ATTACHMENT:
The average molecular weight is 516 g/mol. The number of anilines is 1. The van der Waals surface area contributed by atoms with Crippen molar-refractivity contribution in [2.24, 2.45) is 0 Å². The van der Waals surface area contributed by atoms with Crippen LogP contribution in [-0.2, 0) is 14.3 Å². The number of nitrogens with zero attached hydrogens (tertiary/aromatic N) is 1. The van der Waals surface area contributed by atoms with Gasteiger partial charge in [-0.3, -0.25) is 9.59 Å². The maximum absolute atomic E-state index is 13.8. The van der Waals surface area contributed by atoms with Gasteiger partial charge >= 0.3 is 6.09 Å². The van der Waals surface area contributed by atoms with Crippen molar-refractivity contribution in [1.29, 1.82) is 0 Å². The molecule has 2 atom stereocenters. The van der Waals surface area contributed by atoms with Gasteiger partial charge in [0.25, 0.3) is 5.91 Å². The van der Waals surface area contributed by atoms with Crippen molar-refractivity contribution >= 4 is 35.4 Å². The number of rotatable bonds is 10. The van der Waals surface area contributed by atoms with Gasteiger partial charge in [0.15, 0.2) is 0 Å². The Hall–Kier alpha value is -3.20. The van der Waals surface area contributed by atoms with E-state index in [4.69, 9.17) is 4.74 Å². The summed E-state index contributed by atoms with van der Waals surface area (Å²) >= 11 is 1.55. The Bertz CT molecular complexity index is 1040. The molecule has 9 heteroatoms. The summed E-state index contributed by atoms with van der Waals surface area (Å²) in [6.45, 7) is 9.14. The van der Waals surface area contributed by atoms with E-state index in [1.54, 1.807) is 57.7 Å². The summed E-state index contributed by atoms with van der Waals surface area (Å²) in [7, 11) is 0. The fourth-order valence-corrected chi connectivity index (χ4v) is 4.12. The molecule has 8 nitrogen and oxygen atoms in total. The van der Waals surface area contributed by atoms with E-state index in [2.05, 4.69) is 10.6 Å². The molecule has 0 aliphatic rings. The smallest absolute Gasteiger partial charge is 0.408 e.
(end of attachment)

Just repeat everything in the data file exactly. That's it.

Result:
The average molecular weight is 516 g/mol. The number of anilines is 1. The van der Waals surface area contributed by atoms with Crippen molar-refractivity contribution in [2.24, 2.45) is 0 Å². The van der Waals surface area contributed by atoms with Crippen LogP contribution in [-0.2, 0) is 14.3 Å². The number of nitrogens with zero attached hydrogens (tertiary/aromatic N) is 1. The van der Waals surface area contributed by atoms with Gasteiger partial charge in [-0.3, -0.25) is 9.59 Å². The maximum absolute atomic E-state index is 13.8. The van der Waals surface area contributed by atoms with Gasteiger partial charge >= 0.3 is 6.09 Å². The van der Waals surface area contributed by atoms with Crippen molar-refractivity contribution in [1.29, 1.82) is 0 Å². The molecule has 2 atom stereocenters. The van der Waals surface area contributed by atoms with Gasteiger partial charge in [0.25, 0.3) is 5.91 Å². The van der Waals surface area contributed by atoms with Crippen molar-refractivity contribution >= 4 is 35.4 Å². The number of rotatable bonds is 10. The van der Waals surface area contributed by atoms with Gasteiger partial charge in [0.15, 0.2) is 0 Å². The Hall–Kier alpha value is -3.20. The van der Waals surface area contributed by atoms with E-state index in [4.69, 9.17) is 4.74 Å². The summed E-state index contributed by atoms with van der Waals surface area (Å²) >= 11 is 1.55. The Bertz CT molecular complexity index is 1040. The molecule has 9 heteroatoms. The summed E-state index contributed by atoms with van der Waals surface area (Å²) in [6.45, 7) is 9.14. The van der Waals surface area contributed by atoms with E-state index in [1.54, 1.807) is 57.7 Å². The summed E-state index contributed by atoms with van der Waals surface area (Å²) in [7, 11) is 0. The fourth-order valence-corrected chi connectivity index (χ4v) is 4.12. The molecule has 8 nitrogen and oxygen atoms in total. The van der Waals surface area contributed by atoms with E-state index in [2.05, 4.69) is 10.6 Å². The molecule has 0 aliphatic rings. The smallest absolute Gasteiger partial charge is 0.408 e.